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Even more hurdles?

A week ago, it was revealed through a study by the OECD that the “resilience” level of UK pupils, or in other words, the likelihood of pupils succeeding despite the odds being stacked against them, was one of the worst in the developed world.

A reason given as an explanation for these findings included levels of self-confidence i.e. the lack of self-esteem instilled in those from poor socio-economic backgrounds. The report finds that motivation must be inward facing, and should not be manifested outwardly through rewards. Of course, the report also finds that schools can do something about this shambolic state of affairs through:

“… providing more opportunities for disadvantaged students to learn in class by developing activities, classroom practices and teaching methods that encourage learning and foster motivation and self-confidence among those students.”

It comes as no shock therefore that only yesterday, a challenge to the potential scheme to allow universities to expand by taking on more AAB standard students emerged from Pam Tatlow, head of Million+.

Tatlow explains that this move could be detrimental to social mobility and it is plain to see why. The total number of students that are below the AAB line will be reduced, not in line with Clegg and Cameron’s commitment to social mobility. It is clear that the majority of students that achieve AAB will be students at better schools, in better areas, with higher socio-economic status. Couple this with the outrageous fee level, and we could see a return to the elitist institutions of the past.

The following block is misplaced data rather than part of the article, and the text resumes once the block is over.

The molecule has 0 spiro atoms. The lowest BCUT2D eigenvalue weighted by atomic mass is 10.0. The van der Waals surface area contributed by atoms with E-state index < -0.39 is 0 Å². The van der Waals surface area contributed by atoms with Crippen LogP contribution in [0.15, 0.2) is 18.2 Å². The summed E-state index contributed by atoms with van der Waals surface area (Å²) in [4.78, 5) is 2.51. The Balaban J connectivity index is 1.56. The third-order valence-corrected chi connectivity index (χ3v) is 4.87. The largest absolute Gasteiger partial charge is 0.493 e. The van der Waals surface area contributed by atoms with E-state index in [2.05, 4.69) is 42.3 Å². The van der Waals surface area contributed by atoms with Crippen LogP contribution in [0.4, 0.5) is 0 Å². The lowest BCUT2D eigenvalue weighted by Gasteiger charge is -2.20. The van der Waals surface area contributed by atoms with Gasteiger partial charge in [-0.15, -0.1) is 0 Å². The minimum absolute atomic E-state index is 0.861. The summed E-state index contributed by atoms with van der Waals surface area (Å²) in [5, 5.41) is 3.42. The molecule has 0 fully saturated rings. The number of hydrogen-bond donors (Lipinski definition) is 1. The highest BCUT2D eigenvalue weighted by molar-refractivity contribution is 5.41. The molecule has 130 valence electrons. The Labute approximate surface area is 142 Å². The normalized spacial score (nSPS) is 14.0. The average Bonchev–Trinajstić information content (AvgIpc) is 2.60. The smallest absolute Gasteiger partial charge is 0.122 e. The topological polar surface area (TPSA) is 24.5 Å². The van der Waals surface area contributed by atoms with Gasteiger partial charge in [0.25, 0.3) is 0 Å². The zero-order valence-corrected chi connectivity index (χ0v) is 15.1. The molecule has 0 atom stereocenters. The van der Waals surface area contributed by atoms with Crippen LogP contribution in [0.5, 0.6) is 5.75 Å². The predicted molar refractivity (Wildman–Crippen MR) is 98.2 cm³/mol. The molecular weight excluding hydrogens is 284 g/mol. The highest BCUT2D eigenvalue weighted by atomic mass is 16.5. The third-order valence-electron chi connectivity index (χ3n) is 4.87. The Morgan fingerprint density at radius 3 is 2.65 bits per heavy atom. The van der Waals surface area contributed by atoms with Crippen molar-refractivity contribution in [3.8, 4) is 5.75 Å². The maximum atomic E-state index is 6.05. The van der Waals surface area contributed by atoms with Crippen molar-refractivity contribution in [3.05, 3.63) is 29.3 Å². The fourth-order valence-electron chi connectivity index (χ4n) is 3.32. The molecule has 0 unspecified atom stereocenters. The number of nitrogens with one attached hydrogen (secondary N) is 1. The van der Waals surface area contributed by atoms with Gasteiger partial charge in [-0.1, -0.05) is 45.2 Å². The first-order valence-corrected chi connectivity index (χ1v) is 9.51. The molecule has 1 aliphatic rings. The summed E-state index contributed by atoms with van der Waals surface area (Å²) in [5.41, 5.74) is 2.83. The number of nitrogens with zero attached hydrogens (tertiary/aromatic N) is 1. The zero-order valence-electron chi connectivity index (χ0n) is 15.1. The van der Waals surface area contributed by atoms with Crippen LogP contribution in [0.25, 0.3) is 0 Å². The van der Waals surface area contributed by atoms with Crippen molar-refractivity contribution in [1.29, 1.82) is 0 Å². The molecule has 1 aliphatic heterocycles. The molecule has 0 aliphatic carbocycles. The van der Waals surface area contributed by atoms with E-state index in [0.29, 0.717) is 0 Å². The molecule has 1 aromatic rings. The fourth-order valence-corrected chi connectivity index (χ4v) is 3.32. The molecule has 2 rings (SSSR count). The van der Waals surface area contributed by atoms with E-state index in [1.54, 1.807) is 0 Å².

Tatlow goes on to explain that the plans may hit the Science subjects the hardest, as people achieving AAB grades tend to do so in Arts and Humanities. So now we have an even more dangerous concoction of policies designed to limit university places to those with a head start in life.

The most important thing in promoting social mobility in education is to ensure contextual data is not pushed to one side by universities. The government has promised prospective students that Universities charging the highest fees possible will be doing so only under the condition that they find other ways in which to widen access. These new proposals may very well eliminate the contextual side of applications and maintain the vicious cycle in which the poorest revolve.

Nico Leon

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Recession and depression: The socio economic toll of the Greek Crisis.

As Greece enters its third year of recession, media attention surrounding the crisis has remained fixated on the possibility of a Greek default. Meanwhile, markets around the world have oscillated uncontrollably as various European heads of states continue to negotiate the first installment of the €110bn rescue package, with eurosceptics and bankrollers alike already proclaiming the failure of the whole ‘European project’ altogether.

Elsewhere, key eurozone players, such as Angela Merkel’s government, have demonstrated a reluctance and at times outright aversion to Greece’s distress call – it is clear that such a bailout is one that comes with immense risks, notably at a time where most European governments are undertaking tough measures in order to reign in public expenditure and maintain economic recovery.